Counseling center event promotes mental health

Students make Valentines day cards at Hope Peace Love event in the BSB. Photo credit: Liesje Powers

By Rachel Smith | Reporter

Baylor Counseling Center hosted its second Hope Peace Love event Tuesday with a fair in the Baylor Sciences Building and discussions and events across campus.

During the fair, students played Healthy Relationship Bingo, made Valentines Day cards and learned about mental health awareness. Along with educational resources, students received free prizes, merchandise and food from Pokey-Os and Club Sandwich food trucks.

“We decided to do this on Valentine’s Day because we also want to encourage people to love themselves, and that means you take care of yourself, mental health included,” said Monique Marsh-Bell, senior psychologist and assistant director of community programming. “Then, we want people to love others, so you can make a valentine if you want.”

Marsh-Bell said the event is intended to educate students about mental health so they can be proactive in taking care of themselves, whether or not their mental health status requires individual counseling.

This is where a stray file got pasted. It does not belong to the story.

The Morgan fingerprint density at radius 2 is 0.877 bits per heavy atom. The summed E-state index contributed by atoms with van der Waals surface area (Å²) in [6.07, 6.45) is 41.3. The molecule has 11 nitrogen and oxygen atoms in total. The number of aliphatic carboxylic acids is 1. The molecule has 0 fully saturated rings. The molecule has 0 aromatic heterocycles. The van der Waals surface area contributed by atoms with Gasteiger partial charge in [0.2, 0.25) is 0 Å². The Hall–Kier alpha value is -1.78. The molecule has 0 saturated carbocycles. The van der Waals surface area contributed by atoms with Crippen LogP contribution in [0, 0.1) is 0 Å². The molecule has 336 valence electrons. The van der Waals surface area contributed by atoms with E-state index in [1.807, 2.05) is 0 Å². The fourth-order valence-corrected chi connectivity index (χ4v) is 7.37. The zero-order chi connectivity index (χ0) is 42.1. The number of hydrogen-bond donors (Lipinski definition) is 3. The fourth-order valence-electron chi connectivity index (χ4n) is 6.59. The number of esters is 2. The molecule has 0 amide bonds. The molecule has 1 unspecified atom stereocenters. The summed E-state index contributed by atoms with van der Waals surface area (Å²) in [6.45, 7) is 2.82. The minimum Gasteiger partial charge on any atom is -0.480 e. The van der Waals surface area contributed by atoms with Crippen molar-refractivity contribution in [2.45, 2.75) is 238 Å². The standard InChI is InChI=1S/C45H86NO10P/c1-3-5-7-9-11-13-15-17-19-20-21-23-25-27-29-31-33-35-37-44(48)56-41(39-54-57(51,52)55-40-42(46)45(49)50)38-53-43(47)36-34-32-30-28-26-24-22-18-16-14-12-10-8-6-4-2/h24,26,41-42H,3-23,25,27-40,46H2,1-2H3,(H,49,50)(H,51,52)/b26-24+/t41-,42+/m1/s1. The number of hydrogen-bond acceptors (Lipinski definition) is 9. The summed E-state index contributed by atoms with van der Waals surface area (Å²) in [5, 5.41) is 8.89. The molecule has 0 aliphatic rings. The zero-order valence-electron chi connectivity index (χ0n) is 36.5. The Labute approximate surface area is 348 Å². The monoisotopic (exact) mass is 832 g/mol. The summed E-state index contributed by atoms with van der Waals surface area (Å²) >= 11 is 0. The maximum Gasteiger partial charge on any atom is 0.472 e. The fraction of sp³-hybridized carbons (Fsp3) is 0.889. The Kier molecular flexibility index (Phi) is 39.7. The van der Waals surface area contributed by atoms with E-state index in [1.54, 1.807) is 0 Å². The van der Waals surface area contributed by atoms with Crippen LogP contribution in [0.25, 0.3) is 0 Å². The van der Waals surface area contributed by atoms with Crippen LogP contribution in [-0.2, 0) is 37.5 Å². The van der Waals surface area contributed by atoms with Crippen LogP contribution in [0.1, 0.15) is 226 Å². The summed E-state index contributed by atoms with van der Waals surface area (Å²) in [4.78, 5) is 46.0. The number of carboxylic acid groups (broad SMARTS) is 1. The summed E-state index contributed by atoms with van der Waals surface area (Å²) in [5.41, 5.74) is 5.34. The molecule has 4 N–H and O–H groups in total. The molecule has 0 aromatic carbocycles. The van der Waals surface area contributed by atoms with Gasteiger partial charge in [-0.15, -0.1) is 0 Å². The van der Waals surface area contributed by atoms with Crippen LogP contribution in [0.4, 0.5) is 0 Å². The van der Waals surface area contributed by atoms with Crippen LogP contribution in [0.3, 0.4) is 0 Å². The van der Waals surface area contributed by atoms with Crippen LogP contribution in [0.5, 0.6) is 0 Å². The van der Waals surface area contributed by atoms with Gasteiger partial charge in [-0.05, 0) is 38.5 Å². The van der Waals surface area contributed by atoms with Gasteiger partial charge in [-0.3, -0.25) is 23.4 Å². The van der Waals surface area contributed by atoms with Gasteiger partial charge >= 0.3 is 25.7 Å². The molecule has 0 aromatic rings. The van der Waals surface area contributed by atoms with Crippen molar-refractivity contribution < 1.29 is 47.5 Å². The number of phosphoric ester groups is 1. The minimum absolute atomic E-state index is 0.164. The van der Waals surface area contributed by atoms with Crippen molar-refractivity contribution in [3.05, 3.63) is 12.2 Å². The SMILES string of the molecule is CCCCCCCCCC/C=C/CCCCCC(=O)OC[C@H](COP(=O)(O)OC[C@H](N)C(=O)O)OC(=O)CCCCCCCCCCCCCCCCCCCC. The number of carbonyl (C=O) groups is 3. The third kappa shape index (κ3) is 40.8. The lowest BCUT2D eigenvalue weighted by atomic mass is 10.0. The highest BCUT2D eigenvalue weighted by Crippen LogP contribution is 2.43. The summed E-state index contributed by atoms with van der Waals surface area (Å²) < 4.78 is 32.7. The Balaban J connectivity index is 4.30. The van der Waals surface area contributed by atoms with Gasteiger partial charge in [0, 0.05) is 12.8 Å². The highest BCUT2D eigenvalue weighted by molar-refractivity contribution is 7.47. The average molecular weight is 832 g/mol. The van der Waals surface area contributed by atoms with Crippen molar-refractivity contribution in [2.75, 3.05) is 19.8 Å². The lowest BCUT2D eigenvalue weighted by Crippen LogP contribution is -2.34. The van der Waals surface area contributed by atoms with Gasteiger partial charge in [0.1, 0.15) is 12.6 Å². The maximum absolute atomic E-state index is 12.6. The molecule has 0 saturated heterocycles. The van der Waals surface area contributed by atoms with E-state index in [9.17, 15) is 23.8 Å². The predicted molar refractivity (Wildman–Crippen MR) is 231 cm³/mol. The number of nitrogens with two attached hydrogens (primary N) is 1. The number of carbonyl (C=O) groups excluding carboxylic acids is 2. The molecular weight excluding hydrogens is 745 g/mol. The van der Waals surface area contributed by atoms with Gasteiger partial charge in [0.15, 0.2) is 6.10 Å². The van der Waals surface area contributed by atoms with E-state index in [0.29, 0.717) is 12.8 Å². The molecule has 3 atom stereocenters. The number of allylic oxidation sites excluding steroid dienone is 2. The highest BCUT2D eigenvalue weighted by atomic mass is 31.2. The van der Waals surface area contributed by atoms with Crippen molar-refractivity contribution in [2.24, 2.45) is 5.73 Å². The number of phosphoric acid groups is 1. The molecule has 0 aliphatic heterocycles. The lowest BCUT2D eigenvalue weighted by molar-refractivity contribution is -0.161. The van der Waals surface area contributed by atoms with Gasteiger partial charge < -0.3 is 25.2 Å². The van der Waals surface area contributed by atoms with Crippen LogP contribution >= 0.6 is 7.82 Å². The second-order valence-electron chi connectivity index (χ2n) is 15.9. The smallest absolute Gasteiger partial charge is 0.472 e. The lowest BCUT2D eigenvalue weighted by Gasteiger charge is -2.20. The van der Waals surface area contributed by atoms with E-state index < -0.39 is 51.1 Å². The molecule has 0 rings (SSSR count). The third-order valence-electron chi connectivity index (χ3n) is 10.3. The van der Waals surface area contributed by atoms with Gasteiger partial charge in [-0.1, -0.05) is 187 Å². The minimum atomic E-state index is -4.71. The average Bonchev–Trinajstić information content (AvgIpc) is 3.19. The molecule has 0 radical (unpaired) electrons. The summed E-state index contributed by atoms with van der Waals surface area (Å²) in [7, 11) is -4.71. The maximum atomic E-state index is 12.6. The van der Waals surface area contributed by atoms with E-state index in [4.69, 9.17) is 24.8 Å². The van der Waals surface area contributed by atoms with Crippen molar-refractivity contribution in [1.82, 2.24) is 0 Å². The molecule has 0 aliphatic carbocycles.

“This is something we do on the front end to help students learn how to take care of themselves and love themselves,” Marsh-Bell said.

The fair consisted of booths from the Counseling Center as well as organizations that focus on mental health-related issues. Baylor Active Minds, an organization that promotes mental health awareness and reduces stigmas surrounding mental health, offered stress-management tips.

Dallas sophomore Emily Apt, who is involved in All-University Sing, said she came to the fair because she was stressed.

“I wanted to find some stress-relieving options,” Apt said. “My favorite part of the fair is all the interactive parts.”

At a neighboring booth, Yoshiko Hall, psychologist and coordinator of multicultural services, discussed the Mobile Mind Body Lab, a feature of the Counseling Center that offers devices such as GSR2, RESPeRATE and Muse to teach stress-relieving techniques such as breathing more slowly.

“Mobile Mind Body Lab is a room that we’re trying to finish and starting to open where people can learn to relax using these devices,” Hall said. “[Stress relief techniques are] just a really good skill to have. It’s a skill that people can learn.”

Elsewhere on campus, students attended a showing of the movie “Inside Out,” signed up for a raffle and attended discussions about mental health, anxiety, minorities and prayer.

“We just want students to take care of themselves and take care of one another,” Marsh-Bell said. “Baylor is a community and a family, and part of what we do at the Counseling Center is helping students succeed here. To do that, we all need to be helping one another.”